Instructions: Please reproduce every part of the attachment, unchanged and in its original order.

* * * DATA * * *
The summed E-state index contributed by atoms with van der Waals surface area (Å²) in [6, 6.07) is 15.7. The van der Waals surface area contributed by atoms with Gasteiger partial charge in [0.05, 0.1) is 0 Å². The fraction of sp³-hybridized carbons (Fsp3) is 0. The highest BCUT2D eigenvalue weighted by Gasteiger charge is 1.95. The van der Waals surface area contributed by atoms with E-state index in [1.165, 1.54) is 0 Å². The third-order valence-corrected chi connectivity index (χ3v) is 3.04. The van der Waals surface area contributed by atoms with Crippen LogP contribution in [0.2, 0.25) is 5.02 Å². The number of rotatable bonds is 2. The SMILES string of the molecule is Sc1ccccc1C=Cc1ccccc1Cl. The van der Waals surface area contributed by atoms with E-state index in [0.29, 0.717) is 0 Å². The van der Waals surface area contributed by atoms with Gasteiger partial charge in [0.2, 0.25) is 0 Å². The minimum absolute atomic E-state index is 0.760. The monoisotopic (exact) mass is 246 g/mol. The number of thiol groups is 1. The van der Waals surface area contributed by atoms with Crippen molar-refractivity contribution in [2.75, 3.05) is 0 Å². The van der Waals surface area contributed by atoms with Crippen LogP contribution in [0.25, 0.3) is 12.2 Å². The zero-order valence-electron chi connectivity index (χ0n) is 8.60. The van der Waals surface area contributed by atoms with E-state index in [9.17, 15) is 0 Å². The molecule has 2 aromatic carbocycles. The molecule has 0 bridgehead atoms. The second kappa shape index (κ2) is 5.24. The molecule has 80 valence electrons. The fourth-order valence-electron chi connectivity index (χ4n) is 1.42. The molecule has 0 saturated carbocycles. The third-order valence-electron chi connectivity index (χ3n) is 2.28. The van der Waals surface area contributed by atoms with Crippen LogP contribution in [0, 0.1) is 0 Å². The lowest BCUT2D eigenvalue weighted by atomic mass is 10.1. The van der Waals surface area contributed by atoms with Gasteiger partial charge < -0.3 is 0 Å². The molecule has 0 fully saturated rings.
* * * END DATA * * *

The summed E-state index contributed by atoms with van der Waals surface area (Å²) in [6, 6.07) is 15.7. The van der Waals surface area contributed by atoms with Gasteiger partial charge in [0.05, 0.1) is 0 Å². The fraction of sp³-hybridized carbons (Fsp3) is 0. The highest BCUT2D eigenvalue weighted by Gasteiger charge is 1.95. The van der Waals surface area contributed by atoms with E-state index in [1.165, 1.54) is 0 Å². The third-order valence-corrected chi connectivity index (χ3v) is 3.04. The van der Waals surface area contributed by atoms with Crippen LogP contribution in [0.2, 0.25) is 5.02 Å². The number of rotatable bonds is 2. The SMILES string of the molecule is Sc1ccccc1C=Cc1ccccc1Cl. The van der Waals surface area contributed by atoms with E-state index in [0.29, 0.717) is 0 Å². The van der Waals surface area contributed by atoms with Gasteiger partial charge in [0.2, 0.25) is 0 Å². The minimum absolute atomic E-state index is 0.760. The monoisotopic (exact) mass is 246 g/mol. The number of thiol groups is 1. The van der Waals surface area contributed by atoms with Crippen molar-refractivity contribution in [2.75, 3.05) is 0 Å². The van der Waals surface area contributed by atoms with Crippen LogP contribution in [0.25, 0.3) is 12.2 Å². The zero-order valence-electron chi connectivity index (χ0n) is 8.60. The van der Waals surface area contributed by atoms with E-state index in [9.17, 15) is 0 Å². The molecule has 2 aromatic carbocycles. The molecule has 0 bridgehead atoms. The second kappa shape index (κ2) is 5.24. The molecule has 80 valence electrons. The fourth-order valence-electron chi connectivity index (χ4n) is 1.42. The molecule has 0 saturated carbocycles. The third-order valence-electron chi connectivity index (χ3n) is 2.28. The van der Waals surface area contributed by atoms with Crippen LogP contribution in [0, 0.1) is 0 Å². The lowest BCUT2D eigenvalue weighted by atomic mass is 10.1. The van der Waals surface area contributed by atoms with Gasteiger partial charge < -0.3 is 0 Å². The molecule has 0 fully saturated rings.